Lucid Food by Louisa Shafia

Lucid Food by Louisa Shafia

Emily Han
Jul 8, 2010

With its friendly, approachable tone, gorgeous photos, and flavorful recipes, Louisa Shafia's Lucid Food stands out from the pack of recent seasonal-focused cookbooks. Actually more than just a cookbook, it serves as a handbook offering practical and inspirational advice for eco-conscious eating and entertaining.

According to Shafia, "Lucid Food is about enjoying the sensuousness of food, while cooking and shopping with an eye toward conservation and social conscience." Along with 85 recipes organized by season, Shafia intersperses advice on topics like deciphering "eco-foodie" buzzwords, gardening, composting, preserving, foraging, sourcing sustainable seafood, and more. For readers who are new to seasonal, local cooking or issues in food politics, the book is wonderfully accessible and educational. We particularly admire Shafia's ability to offer concise yet informative discussions on subjects like "Why organic isn't always the best choice," "Fair-trade organic bananas," and "Earth-friendly alternatives to white sugar."

Those who are already well-versed in the issues might dive right into the recipes, which are simple yet elegant and suitable for everyday meals as well as entertaining. Though not a vegetarian cookbook, most of the recipes are meat-free. In addition to the seasonal focus, there are a number of dishes incorporating whole grains, alternative sweeteners, and international flavors. Recipes drawing upon Shafia's own background include Persian Stuffed Dumpling Squash with Rose Petals and Persian Green Rice. Other cultural influences come from Asia and the Mediterranean, with dishes like Indonesian Corn Fritters, Almond Tofu with Snap Peas and Soba Noodles, and Watermelon Gazpacho. The fruit desserts are lovely, from Apricot Shortcake with Lavender Whipped Cream to Rhubarb and Pistachios Over Thick Yogurt.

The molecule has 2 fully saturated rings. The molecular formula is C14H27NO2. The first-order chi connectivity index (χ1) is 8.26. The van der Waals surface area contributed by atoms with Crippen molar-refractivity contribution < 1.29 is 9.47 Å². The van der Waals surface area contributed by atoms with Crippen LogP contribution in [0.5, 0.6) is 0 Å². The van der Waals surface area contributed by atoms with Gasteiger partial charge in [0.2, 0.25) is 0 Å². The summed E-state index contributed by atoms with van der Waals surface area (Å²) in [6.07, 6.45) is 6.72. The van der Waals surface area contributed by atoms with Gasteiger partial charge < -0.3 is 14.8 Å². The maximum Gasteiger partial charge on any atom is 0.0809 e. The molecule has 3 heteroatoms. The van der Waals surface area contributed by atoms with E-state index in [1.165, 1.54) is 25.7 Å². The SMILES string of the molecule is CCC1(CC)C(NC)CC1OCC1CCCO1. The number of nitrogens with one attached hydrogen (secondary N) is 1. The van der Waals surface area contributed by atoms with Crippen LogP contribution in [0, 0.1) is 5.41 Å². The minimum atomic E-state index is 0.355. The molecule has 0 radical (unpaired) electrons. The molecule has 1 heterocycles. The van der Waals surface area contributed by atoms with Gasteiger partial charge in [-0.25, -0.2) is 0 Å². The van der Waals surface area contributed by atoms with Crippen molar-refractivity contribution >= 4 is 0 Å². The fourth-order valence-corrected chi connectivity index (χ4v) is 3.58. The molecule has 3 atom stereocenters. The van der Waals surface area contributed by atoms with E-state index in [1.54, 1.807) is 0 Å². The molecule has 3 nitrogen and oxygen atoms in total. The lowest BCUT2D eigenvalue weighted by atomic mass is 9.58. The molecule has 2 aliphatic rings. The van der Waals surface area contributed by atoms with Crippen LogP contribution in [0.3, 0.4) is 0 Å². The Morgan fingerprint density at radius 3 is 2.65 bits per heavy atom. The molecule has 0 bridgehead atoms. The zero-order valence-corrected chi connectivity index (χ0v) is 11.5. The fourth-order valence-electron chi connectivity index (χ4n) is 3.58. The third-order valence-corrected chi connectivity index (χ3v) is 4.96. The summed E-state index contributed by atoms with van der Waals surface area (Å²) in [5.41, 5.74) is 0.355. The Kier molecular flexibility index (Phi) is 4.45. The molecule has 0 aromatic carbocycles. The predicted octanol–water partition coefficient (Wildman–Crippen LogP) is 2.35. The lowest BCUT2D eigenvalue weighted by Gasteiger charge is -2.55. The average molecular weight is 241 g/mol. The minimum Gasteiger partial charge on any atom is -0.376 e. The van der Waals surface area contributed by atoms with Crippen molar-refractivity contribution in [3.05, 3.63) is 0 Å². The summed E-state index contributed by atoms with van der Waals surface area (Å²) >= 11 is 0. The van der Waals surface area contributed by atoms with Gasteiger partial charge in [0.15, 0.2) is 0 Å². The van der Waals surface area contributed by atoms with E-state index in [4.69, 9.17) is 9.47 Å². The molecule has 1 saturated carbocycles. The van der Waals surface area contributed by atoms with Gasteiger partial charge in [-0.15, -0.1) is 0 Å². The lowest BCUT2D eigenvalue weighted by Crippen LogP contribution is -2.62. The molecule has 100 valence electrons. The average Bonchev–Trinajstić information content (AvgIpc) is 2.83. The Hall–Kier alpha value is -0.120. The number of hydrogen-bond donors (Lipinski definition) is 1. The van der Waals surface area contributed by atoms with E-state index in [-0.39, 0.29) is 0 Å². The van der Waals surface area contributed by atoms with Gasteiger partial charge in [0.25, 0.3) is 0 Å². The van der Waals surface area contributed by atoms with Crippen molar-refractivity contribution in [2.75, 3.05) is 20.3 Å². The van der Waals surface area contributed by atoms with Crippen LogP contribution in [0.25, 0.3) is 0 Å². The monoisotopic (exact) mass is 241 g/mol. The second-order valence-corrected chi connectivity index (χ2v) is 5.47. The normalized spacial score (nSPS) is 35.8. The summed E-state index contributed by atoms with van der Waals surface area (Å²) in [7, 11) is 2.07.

Most of the recipes are quite easy to prepare with uncomplicated lists of ingredients. The use of ingredients like spices, chocolate, and tamarind prevents this from being a strictly local cookbook, but Shafia's approach is not dogmatic. She writes of making conscious choices, shopping Fair Trade, and treasuring imported foods even more as we recognize the costs associated with them.

A real sense of joy and friendliness permeates the book, from the opening chapter to the recipe introductions and the beautiful color photographs by Jennifer Martiné. We highly recommend Lucid Food as an inspirational book for veteran cooks and environmentalists as well as a gift for friends or family members who might be interested in seasonal cooking and green living but don't know where to begin.

If you'd like to try some of Shafia's recipes or learn more about her before purchasing the book or checking it out at the library, visit the Lucid Food website.

Lucid Food: Cooking for an Eco-Conscious Life by Louisa Shafia, $15.30 at Amazon

Related: Edible Schoolyard by Alice Waters

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(Image: Random House)

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